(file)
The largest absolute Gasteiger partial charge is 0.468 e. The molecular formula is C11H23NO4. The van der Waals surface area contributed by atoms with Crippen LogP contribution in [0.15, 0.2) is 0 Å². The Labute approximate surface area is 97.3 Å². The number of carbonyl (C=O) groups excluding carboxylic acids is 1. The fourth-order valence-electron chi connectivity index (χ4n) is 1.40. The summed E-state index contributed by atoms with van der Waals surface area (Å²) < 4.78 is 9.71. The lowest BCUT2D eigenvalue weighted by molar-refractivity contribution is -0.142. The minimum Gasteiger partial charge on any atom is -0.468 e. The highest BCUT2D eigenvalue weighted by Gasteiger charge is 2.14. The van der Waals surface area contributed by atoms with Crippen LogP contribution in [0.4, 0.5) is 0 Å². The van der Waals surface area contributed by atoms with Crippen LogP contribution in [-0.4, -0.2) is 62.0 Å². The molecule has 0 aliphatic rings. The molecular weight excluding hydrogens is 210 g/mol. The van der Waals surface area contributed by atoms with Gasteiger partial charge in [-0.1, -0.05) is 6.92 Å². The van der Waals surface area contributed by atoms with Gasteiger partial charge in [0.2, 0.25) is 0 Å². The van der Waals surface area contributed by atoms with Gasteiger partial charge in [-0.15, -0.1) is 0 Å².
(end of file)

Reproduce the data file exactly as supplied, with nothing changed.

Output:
The largest absolute Gasteiger partial charge is 0.468 e. The molecular formula is C11H23NO4. The van der Waals surface area contributed by atoms with Crippen LogP contribution in [0.15, 0.2) is 0 Å². The Labute approximate surface area is 97.3 Å². The number of carbonyl (C=O) groups excluding carboxylic acids is 1. The fourth-order valence-electron chi connectivity index (χ4n) is 1.40. The summed E-state index contributed by atoms with van der Waals surface area (Å²) < 4.78 is 9.71. The lowest BCUT2D eigenvalue weighted by molar-refractivity contribution is -0.142. The minimum Gasteiger partial charge on any atom is -0.468 e. The highest BCUT2D eigenvalue weighted by Gasteiger charge is 2.14. The van der Waals surface area contributed by atoms with Crippen LogP contribution in [0.4, 0.5) is 0 Å². The van der Waals surface area contributed by atoms with Crippen LogP contribution in [-0.4, -0.2) is 62.0 Å². The molecule has 0 aliphatic rings. The molecular weight excluding hydrogens is 210 g/mol. The van der Waals surface area contributed by atoms with Gasteiger partial charge in [-0.1, -0.05) is 6.92 Å². The van der Waals surface area contributed by atoms with Gasteiger partial charge in [0.2, 0.25) is 0 Å². The van der Waals surface area contributed by atoms with Gasteiger partial charge in [-0.15, -0.1) is 0 Å².